April 13, 2015

Sexual Dysfunction in Men and Women – Part 1

In my research for this topic, the sources on the first ten pages were between 7 to 1 and 9 to 1 about the problem happening for men. In addition, many of the listings were about men that did not have diabetes. I don't believe for a minute that women don't have problems and I base that on TV advertising recently for products for women in menopause and post menopause to make sex less painful (diabetes not mentioned).

Out-of-control blood sugar levels can lead to blood vessel and nerve damage that hamper sexual performance and enjoyment. This can cause diabetes-related sexual dysfunction in men as well as in women. Men and women with diabetes also should be aware of sexual function issues that affect both sexes.

Other factors can cause or exacerbate sexual dysfunction, including psychological issues, self-consciousness, and fear of failure. If you are experiencing impotence or sexual dysfunction, it's important to see your doctor for an accurate diagnosis of your condition.

Sexual problems (sexual dysfunction) are common among people with diabetes, particularly in older men who have had diabetes for years. In addition, many medical experts believe that women with diabetes experience sexual difficulties as a result of complications from the disease. People who experience sexual difficulties can lead more enjoyable, fulfilling sexual lives by learning about common causes and symptoms of sexual difficulties, treatment options, and how to talk it over with a sex partner.

At any given time an estimated 30 million American men experience impotence (erectile dysfunction), defined as the inability to achieve or maintain an erection sufficient for intercourse more frequent than one out of four times. Sexual difficulties in people with diabetes are not always related to their disease.

Impotence can occur in men of any age, but it most often affects older men. A recent study of 1,300 males found some degree of erection difficulty in 52 percent of participants ages 40 to 70. Over 50 percent of the estimated 10 million men with diagnosed type 2 diabetes experience impotence. In men whose diabetes is well controlled, the rate of impotence is about 30 percent. Approximately 35 percent of women with diabetes may experience some form of sexual dysfunction related to their disease. Of people with complications from diabetes, 50 to 70 percent of men and 40 to 50 percent of women may have sexual difficulties because of nerve damage.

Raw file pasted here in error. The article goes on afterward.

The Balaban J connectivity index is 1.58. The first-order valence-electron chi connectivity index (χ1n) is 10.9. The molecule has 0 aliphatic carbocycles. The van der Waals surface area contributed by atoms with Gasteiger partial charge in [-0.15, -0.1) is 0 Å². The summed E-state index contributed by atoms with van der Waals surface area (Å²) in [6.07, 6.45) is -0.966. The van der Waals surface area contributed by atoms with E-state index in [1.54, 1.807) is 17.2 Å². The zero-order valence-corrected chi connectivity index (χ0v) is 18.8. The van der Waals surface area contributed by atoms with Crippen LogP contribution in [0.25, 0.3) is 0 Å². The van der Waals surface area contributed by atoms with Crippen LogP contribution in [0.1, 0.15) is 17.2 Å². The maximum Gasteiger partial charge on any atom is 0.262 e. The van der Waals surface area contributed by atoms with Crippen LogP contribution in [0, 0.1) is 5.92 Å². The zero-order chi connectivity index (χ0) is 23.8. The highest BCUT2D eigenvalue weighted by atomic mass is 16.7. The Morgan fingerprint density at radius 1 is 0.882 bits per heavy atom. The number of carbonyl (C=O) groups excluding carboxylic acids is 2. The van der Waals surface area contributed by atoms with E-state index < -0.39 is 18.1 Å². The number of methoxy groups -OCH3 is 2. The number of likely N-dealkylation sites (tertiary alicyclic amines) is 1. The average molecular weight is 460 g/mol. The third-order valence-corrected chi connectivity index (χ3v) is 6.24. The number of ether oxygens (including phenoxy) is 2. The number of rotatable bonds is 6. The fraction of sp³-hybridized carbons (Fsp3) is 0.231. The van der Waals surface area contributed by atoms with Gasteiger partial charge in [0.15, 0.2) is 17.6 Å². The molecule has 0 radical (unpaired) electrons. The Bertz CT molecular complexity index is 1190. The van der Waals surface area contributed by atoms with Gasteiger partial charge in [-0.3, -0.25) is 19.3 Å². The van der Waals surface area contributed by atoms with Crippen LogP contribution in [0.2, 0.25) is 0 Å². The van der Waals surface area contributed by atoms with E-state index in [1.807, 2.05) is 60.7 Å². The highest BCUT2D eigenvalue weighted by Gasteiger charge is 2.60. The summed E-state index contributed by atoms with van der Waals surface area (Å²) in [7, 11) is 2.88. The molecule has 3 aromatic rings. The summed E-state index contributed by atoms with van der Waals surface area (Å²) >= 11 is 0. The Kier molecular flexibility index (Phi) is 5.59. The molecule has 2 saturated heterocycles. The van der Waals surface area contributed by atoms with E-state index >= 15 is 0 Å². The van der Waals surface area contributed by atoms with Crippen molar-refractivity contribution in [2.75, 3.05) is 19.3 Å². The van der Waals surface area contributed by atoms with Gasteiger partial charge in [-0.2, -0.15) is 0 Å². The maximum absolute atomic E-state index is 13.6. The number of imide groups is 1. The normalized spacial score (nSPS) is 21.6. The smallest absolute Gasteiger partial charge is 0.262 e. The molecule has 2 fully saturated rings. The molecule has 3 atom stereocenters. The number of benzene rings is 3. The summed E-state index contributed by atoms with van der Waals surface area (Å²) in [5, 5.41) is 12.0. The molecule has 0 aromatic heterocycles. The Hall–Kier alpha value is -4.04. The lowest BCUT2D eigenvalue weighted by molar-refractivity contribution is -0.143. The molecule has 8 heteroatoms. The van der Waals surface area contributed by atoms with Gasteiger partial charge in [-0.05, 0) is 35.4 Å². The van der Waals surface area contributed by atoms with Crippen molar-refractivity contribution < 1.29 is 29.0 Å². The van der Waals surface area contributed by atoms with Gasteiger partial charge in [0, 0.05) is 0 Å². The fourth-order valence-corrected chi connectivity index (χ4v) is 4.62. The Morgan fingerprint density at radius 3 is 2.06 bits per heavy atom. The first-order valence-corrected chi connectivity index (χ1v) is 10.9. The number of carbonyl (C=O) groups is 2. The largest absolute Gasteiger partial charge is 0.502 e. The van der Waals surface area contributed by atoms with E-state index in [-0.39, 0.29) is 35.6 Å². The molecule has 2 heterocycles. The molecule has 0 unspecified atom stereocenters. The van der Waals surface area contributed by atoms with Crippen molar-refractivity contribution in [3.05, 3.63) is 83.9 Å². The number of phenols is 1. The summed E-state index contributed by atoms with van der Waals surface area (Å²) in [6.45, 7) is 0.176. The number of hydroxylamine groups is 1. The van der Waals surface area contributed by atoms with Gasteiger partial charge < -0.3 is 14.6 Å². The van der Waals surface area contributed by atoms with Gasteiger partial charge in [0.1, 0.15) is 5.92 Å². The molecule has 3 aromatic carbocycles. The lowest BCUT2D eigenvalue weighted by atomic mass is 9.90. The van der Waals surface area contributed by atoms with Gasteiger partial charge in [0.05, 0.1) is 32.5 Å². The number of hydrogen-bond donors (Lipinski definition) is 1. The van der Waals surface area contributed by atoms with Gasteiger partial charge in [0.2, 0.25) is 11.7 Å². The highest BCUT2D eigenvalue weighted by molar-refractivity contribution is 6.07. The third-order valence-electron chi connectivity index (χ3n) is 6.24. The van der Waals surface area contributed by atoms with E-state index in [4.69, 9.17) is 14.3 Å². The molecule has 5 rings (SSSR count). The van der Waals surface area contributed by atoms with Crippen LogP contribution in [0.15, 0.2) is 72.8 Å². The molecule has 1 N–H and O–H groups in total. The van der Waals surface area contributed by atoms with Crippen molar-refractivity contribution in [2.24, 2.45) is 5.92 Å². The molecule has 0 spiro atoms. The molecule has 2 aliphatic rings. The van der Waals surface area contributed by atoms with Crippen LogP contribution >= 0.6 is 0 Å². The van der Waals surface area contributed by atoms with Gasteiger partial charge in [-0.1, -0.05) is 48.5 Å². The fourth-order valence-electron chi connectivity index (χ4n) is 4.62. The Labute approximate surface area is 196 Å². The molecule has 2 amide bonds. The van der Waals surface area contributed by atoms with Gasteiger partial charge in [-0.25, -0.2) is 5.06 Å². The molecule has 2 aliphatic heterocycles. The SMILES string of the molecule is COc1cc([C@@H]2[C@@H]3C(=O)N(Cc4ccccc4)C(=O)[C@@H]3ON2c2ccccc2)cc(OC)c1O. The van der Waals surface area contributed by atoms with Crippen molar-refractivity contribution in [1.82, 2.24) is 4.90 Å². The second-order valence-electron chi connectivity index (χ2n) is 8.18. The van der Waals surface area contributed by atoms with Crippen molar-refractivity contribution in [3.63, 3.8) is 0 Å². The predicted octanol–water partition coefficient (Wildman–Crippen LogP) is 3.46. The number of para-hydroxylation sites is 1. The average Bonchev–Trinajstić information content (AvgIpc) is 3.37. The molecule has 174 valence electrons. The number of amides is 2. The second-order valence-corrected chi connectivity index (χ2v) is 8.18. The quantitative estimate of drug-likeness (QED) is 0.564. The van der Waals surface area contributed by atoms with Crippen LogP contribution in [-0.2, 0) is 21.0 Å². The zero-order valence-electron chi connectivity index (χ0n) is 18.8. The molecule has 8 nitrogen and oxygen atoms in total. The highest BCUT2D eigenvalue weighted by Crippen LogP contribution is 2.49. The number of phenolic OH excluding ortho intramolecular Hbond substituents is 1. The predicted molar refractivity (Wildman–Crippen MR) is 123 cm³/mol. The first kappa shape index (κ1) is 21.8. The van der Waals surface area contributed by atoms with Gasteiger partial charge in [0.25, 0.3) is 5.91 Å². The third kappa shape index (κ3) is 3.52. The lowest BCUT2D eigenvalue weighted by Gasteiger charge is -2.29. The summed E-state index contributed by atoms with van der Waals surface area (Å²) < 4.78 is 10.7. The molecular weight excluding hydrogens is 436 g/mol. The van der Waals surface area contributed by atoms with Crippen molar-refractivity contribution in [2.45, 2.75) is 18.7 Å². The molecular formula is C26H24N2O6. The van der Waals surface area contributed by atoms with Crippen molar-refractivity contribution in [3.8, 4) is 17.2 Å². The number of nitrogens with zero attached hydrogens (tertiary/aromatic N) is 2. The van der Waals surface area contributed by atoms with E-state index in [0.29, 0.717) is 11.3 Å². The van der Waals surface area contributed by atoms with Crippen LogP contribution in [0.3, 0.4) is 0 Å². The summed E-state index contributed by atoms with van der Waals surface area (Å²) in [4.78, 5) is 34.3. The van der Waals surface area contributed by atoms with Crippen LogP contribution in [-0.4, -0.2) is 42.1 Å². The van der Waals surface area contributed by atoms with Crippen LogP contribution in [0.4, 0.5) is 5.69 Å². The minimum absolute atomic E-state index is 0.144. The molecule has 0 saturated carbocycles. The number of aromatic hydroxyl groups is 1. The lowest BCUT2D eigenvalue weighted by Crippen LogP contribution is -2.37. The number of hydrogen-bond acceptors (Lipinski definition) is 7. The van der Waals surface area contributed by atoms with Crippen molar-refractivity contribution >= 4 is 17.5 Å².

Sexual dysfunction in men:
  • Diabetes can cause nerve and artery damage in the genital area, disrupting the blood flow necessary for an erection. This is more common in older men who have had diabetes for a long time. High cholesterol, high blood pressure and obesity - all common among men with diabetes - as well as smoking, can contribute to the problem.
  • Some men with diabetes experience retrograde ejaculation, which means that the ejaculate goes backward into the bladder instead of being discharged during climax. This condition does not affect orgasm, but it can make it difficult to father a child.

Sexual dysfunction in women:
  • Diabetes-related nerve damage can cause vaginal dryness that makes intercourse uncomfortable.
  • Nerve damage also can lead to loss of sensation in the genital area, making orgasm difficult or impossible to achieve.

Continued in the next blog.

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